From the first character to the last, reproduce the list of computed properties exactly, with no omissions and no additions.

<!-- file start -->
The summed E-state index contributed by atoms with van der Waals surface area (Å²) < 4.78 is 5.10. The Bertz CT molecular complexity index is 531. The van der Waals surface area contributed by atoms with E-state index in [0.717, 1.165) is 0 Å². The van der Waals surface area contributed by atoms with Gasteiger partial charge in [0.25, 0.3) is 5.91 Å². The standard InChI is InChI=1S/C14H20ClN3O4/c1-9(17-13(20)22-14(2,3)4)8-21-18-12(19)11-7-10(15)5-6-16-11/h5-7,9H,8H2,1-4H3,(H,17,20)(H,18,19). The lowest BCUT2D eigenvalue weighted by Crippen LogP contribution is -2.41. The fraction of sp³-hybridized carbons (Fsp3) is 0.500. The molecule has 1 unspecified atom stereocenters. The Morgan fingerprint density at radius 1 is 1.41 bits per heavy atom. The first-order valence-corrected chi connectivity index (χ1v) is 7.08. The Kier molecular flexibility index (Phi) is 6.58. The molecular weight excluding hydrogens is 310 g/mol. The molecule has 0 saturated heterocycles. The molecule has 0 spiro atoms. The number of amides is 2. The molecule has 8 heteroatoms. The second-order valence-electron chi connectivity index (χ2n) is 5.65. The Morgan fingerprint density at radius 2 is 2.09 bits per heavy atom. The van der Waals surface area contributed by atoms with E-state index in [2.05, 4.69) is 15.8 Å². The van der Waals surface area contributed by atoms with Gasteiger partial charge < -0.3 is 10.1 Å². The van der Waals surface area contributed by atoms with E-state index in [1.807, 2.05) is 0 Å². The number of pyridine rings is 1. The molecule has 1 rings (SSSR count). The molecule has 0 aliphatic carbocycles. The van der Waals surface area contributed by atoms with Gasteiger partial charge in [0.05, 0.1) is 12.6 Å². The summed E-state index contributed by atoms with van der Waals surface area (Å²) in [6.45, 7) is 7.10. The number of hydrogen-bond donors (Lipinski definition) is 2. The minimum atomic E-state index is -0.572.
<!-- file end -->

The summed E-state index contributed by atoms with van der Waals surface area (Å²) < 4.78 is 5.10. The Bertz CT molecular complexity index is 531. The van der Waals surface area contributed by atoms with E-state index in [0.717, 1.165) is 0 Å². The van der Waals surface area contributed by atoms with Gasteiger partial charge in [0.25, 0.3) is 5.91 Å². The standard InChI is InChI=1S/C14H20ClN3O4/c1-9(17-13(20)22-14(2,3)4)8-21-18-12(19)11-7-10(15)5-6-16-11/h5-7,9H,8H2,1-4H3,(H,17,20)(H,18,19). The lowest BCUT2D eigenvalue weighted by Crippen LogP contribution is -2.41. The fraction of sp³-hybridized carbons (Fsp3) is 0.500. The molecule has 1 unspecified atom stereocenters. The Morgan fingerprint density at radius 1 is 1.41 bits per heavy atom. The first-order valence-corrected chi connectivity index (χ1v) is 7.08. The Kier molecular flexibility index (Phi) is 6.58. The molecular weight excluding hydrogens is 310 g/mol. The molecule has 0 saturated heterocycles. The molecule has 0 spiro atoms. The number of amides is 2. The molecule has 8 heteroatoms. The second-order valence-electron chi connectivity index (χ2n) is 5.65. The Morgan fingerprint density at radius 2 is 2.09 bits per heavy atom. The van der Waals surface area contributed by atoms with E-state index in [2.05, 4.69) is 15.8 Å². The van der Waals surface area contributed by atoms with Gasteiger partial charge < -0.3 is 10.1 Å². The van der Waals surface area contributed by atoms with E-state index in [1.807, 2.05) is 0 Å². The number of pyridine rings is 1. The molecule has 1 rings (SSSR count). The molecule has 0 aliphatic carbocycles. The van der Waals surface area contributed by atoms with Gasteiger partial charge in [0.05, 0.1) is 12.6 Å². The summed E-state index contributed by atoms with van der Waals surface area (Å²) in [6.45, 7) is 7.10. The number of hydrogen-bond donors (Lipinski definition) is 2. The minimum atomic E-state index is -0.572.